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Barron's Booknotes-1984 by George Orwell-Free Book Notes
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SECTION IV

Weeks or months have passed. Winston is getting fatter, his room has been made more comfortable. He dozes, dreaming happily of the Golden Country, of his mother, of Julia and O'Brien. He is relatively content. Being fed, clean, and unmolested are enough. As he gets better, he does a few pushups and begins to write on a slate.

At this point, he realized the foolishness of his single-handed attempt to oppose the party, and thinks he has given up. He knows the Thought Police have watched him for seven years, and that they have photographs and know everything about him. All he has to do is learn how to think as they think. He writes:

FREEDOM IS SLAVERY.

He writes:

TWO AND TWO MAKE FIVE.

But he can't keep from writing:

GOD IS POWER.

He believes he has accepted everything, that the laws of nature are nonsense, that everything the Party says is true. He tries to train himself to believe everything the Party says, no matter how ridiculous. Yet he still has to exercise crimestop and stop himself from asking treasonable questions.

In the meantime he wonders how soon they will shoot him. He daydreams about the moment, about walking down the corridor, waiting for the bullet in his back. The inevitability of death releases him from doubt, and makes him certain and strong. He imagines himself walking into the Golden Country of his dreams and memories. Before his capture, the Golden Country existed in the past for Winston; now it belongs to the release of death; it is a vision perhaps of heaven. Suddenly he shouts Julia's name. He loves her more than ever.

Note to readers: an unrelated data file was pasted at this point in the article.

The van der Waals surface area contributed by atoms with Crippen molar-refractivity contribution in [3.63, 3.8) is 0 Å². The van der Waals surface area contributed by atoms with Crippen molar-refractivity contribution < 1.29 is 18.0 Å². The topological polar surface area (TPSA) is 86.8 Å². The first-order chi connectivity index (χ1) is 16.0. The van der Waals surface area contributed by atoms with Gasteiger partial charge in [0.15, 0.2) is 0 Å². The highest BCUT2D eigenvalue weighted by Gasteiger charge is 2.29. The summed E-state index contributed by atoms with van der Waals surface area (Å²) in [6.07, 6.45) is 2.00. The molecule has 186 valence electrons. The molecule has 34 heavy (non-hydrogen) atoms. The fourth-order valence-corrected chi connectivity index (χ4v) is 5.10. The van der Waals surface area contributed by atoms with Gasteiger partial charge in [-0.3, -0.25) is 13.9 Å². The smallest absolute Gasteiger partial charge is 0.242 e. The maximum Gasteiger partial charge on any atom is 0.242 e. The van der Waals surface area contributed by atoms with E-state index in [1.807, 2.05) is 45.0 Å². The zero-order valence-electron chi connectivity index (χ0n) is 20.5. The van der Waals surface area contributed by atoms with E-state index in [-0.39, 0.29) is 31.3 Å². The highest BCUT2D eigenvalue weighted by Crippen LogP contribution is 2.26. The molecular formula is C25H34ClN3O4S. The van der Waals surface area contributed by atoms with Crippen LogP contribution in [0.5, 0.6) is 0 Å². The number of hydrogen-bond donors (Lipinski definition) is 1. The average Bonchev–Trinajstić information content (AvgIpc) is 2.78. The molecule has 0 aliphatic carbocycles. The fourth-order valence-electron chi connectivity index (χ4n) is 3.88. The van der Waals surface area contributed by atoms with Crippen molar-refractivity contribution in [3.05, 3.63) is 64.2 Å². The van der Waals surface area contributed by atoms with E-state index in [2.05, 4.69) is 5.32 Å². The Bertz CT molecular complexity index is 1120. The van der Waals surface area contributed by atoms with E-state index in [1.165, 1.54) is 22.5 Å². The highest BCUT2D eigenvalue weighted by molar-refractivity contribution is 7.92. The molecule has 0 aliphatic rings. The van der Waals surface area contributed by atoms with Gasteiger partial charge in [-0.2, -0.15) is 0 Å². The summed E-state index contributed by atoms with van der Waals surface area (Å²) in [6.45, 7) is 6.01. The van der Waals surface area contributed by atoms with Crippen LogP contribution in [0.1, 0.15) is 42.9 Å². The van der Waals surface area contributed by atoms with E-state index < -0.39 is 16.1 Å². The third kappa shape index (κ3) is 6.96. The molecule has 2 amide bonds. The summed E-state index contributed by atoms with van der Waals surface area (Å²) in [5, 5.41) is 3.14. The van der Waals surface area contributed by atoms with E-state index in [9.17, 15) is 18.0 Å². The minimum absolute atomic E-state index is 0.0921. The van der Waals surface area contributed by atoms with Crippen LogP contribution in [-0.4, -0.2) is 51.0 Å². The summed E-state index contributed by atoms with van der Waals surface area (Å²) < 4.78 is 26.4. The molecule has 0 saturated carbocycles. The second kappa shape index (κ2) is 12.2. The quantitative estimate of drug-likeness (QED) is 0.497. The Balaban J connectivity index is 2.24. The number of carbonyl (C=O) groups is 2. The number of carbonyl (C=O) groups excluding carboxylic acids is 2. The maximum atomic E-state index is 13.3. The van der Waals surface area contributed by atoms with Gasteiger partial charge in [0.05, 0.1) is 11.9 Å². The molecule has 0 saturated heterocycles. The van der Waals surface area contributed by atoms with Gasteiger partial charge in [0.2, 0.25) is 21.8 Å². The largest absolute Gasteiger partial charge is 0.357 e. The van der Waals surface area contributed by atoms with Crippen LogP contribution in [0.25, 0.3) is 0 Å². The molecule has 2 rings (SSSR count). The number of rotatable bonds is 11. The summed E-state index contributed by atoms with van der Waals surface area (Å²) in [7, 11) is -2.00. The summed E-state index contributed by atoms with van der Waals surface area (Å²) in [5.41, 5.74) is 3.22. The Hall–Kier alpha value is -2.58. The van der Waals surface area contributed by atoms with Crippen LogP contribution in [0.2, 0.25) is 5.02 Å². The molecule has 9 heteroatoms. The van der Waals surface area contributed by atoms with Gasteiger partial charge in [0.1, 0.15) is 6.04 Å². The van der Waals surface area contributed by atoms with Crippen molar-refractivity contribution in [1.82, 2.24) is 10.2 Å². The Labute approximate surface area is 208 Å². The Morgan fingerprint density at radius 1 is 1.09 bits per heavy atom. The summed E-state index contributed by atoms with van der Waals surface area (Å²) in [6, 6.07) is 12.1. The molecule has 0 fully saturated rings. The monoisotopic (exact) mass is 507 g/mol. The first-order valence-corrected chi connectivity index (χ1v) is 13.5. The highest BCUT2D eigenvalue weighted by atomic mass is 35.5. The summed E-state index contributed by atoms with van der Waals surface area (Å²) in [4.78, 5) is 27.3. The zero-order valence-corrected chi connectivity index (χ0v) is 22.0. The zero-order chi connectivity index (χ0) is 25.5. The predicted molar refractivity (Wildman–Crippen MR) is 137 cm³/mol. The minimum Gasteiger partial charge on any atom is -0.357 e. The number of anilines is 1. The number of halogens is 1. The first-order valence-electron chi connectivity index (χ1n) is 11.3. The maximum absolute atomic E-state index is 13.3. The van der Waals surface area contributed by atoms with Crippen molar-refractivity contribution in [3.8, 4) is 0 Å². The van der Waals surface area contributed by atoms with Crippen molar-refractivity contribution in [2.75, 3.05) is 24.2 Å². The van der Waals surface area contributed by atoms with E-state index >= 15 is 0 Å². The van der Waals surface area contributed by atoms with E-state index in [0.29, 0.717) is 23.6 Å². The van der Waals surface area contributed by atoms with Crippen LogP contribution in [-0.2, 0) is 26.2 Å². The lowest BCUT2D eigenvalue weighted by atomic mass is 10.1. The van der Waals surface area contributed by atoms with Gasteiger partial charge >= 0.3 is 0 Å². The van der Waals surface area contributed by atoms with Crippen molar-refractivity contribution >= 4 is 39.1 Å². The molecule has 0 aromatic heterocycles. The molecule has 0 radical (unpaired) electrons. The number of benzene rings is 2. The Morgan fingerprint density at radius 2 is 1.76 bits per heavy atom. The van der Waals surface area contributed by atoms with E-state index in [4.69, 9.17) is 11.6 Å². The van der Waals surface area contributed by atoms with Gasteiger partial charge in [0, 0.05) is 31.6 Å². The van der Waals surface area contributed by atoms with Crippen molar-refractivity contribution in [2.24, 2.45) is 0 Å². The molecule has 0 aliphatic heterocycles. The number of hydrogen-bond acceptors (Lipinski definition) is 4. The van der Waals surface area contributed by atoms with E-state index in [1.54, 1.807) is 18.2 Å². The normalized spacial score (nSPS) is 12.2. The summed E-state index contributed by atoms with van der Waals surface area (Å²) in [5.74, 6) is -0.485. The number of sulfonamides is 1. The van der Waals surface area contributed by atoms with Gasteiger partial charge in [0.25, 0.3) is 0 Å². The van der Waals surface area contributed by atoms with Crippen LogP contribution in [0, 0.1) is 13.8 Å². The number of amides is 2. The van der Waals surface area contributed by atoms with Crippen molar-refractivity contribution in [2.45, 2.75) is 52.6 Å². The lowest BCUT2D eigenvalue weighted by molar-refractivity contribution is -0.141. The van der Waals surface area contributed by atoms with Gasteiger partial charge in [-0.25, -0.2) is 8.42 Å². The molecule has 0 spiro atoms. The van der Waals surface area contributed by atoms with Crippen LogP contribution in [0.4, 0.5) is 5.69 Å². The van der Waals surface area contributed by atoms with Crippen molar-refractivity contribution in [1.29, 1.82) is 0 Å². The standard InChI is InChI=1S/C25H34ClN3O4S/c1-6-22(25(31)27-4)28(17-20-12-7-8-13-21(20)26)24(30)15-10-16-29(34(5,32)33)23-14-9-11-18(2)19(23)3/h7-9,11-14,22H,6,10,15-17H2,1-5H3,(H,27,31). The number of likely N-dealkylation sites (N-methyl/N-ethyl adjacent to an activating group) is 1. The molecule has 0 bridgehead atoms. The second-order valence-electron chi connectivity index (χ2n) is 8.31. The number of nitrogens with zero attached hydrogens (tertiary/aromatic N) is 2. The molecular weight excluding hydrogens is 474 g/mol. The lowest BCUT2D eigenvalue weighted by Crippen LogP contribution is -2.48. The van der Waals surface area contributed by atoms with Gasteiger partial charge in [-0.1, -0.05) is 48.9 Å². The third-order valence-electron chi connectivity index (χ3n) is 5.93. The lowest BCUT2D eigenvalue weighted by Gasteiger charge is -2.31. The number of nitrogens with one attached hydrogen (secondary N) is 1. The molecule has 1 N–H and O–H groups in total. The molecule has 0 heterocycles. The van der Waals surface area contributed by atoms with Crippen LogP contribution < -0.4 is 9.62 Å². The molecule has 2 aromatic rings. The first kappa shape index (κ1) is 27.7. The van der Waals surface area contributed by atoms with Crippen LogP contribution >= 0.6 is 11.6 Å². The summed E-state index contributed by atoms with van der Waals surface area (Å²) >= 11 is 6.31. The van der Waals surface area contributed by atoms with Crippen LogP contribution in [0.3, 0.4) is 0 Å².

He has undone himself. The guards, knowing that, in spite of all his obedience, he still hates the Party, will be at the door in seconds. He has surrendered with his mind, but not his heart. The brainwashing will begin all over again, but he is determined, no matter what they do, to keep his inner self alive. They will shoot him one day but he will still hate them all.

To die hating them, he thinks, will be freedom.

O'Brien and the guards arrive. What does Winston think of Big Brother? Winston confesses that he hates him. O'Brien says it's time for Winston to take the last step. It is not enough to obey Big Brother, Winston must love him. O'Brien orders Winston to Room 101. Winston's last dream is about to come true: for this is the dark place with something terrible waiting for him, just out of sight.

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